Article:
Federal decision may be first step toward dam removal on the Klamath River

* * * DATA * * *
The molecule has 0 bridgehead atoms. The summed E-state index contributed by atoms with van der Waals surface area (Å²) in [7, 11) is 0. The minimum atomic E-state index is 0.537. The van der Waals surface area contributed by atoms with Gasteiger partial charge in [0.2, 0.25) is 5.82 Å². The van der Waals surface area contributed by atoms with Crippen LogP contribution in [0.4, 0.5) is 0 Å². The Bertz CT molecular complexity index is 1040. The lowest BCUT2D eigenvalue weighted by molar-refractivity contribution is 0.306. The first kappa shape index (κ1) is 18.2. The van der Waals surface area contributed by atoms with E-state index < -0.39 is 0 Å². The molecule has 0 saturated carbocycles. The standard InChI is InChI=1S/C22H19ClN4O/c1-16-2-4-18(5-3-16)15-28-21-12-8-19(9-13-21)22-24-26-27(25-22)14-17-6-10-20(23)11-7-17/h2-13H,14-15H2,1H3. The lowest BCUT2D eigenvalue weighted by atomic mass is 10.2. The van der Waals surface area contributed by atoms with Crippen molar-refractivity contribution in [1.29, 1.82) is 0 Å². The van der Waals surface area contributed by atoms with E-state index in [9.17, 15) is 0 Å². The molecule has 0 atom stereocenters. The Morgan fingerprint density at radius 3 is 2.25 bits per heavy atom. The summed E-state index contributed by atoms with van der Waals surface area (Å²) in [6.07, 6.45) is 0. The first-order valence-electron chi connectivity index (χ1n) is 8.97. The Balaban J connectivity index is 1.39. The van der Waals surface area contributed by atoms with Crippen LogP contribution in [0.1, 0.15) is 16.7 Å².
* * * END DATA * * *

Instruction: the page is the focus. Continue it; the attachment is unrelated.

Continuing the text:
Four hydroelectric dams along the Oregon-California border must ease fish passage to earn license renewal, says the Bush administration. The decision may spur the largest dam-removal project in history, as installation of fish ladders and other devices could cost far more than just removing the dam things. The Klamath River dams have cramped salmon’s style for nearly a century, and local tribes, greens, and anglers have long clamored for their destruction. Last year, the feds agreed that was the best option to improve water quality and fish health. Might be a sweet deal for ratepayers too: alternative power sources could save customers of dam owner PacifiCorp up to $285 million over 30 years. “It’s kind of like if you have a 1974 Ford Pinto and you can’t get it to pass [an] emissions test, you can either dump a lot of money in the old car or you can just get rid of it and get the hybrid,” says one member of the Karuk Tribe. “And what we’re telling PacifiCorp is that it’s time to get the hybrid.”